Morning action seems to support the contention in today's Comments that yesterday's solid reversal may have ended selloff.  Also 10 year is behaving, waiting on both Yellen and Dallas Fed's Fisher.  I'll be tied up in a market structure luncheon between 12:00 and 1:00.


The luncheon ended on time and I emerged to find little had changed during the hour other than a small Yellen relief bounce in stocks, putting a little icing on the morning's gains.


I updated my friends with this brief note:


Not much movement as they hold in narrow range.  No surprises from Yellen so far.  Run rate at 1:00 projects to final NYSE volume range of 680/760 – slower than yesterday.


(The NYSE volume barely made it into the range with final NYSE volume hitting a rather slow 695 million shares.)


Maybe the most interesting reaction to Yellen's speech occurred in the Treasury market.  Yields on short term notes and bonds rose, further flattening the yield curve.  They apparently heard Yellen's assurances that rates would stay low for a long time – as an assurance that the U.S. economy would struggle for a long time.


Post Yellen, the stock market churned sideways near the day's highs until a late flourish let them close at the day's top tick.


Among the big winners were the biotechs and momentum players that had been tossed in the trash over the last two weeks.  That helped solidify the premise that the recent liquidity selloff was over.


"And Yet It Moves" – As you recall from your studies of Medieval History in third grade that was what Galileo was said to have muttered under his breath after the after the Inquisition court had forced him to say the Earth was the stationary center of the universe.


Over the last five years, the Fed has shoveled trillions of dollars into the U.S. banking system hoping it would be lent out and stimulate the economy.  Instead it has piled up in the Fed's vaults in the names of the various banks.  These "excess free reserves" just sat there as stable and motionless as the Cardinals claimed the Earth was.


In a front page article this morning, the WSJ says that all may be changing.  They say banks are beginning to lend and business are beginning to borrow.  Here's a bit:


The increase in commercial lending is helping big banks offset slack demand for mortgages and other types of consumer loans, which has weighed on overall lending numbers. The six banks posted 2.9% growth in overall lending in the first quarter.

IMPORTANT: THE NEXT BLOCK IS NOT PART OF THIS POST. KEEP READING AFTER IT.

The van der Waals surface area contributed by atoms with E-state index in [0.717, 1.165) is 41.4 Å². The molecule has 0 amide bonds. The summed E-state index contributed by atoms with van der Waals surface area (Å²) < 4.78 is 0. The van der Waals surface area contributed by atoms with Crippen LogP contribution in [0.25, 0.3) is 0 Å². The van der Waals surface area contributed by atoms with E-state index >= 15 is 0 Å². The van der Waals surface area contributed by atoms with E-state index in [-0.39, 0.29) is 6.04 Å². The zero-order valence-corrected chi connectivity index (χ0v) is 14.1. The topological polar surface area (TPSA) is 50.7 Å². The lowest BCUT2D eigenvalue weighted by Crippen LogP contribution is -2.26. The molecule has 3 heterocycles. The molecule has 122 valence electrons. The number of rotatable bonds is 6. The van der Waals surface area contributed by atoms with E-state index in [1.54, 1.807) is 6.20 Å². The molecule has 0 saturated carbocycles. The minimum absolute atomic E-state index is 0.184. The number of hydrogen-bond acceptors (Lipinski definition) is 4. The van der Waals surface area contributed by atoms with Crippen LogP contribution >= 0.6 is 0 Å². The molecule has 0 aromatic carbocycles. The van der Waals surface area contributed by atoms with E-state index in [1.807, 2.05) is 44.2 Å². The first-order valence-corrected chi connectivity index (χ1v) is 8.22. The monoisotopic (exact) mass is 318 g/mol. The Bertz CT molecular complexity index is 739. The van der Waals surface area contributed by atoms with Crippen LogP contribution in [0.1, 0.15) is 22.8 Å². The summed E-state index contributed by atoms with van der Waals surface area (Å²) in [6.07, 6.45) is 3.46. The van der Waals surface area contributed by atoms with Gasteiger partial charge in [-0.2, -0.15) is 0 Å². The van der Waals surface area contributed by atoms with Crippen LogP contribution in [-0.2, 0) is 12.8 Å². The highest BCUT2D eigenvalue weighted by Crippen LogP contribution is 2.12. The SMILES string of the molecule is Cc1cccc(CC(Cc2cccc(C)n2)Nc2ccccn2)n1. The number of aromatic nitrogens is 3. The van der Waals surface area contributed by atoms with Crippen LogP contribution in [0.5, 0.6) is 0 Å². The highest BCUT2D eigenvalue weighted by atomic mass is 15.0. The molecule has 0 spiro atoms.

Andrew Cecere, chief financial officer of U.S. Bancorp, the fifth-largest U.S. lender by assets, said in an interview Wednesday the bank has seen increased demand for commercial loans from small businesses to midsize companies and large corporations. The Minneapolis bank posted a 9.7% increase in commercial loans outstanding in the quarter, to $113.8 billion, helping to drive a rise in first-quarter net income.


"There's just a general higher level of interest in loan activity and lines of credit," he said.


The implications of this are potentially huge – to the economy; to the stock market; to Fed policy; and perhaps, most importantly, to inflation.  In a fractional banking system, money gets velocity when it's lent.  High velocity risks hyperinflation.  We'll discuss more fully next week.


Consensus – Last trading day before an April Easter has an upside bias of 70% or so.  Today's unusual Expiration could muddy that a bit.  In any case, stay very nimble and I wish a Happy and Wonderful Easter to you and all you hold dear!

© 2014 by King World News®. All Rights Reserved. This material may not be published, broadcast, rewritten, or redistributed.  However, linking directly to the blog page is permitted and encouraged.

IMPORTANT - KWN has many more interviews being released today.

The audio interviews with Grant Williams, Dr. Paul Craig Roberts, Bill Fleckenstein, Gerald Celente, Dr. Marc Faber, Egon von Greyerz, Rick Rule, Ben Davies, Andrew Maguire, Art Cashin, Eric Sprott and John Mauldin are available now. Other recent KWN interviews include Jim Grant and Felix Zulauf -- to listen CLICK HERE.

Eric King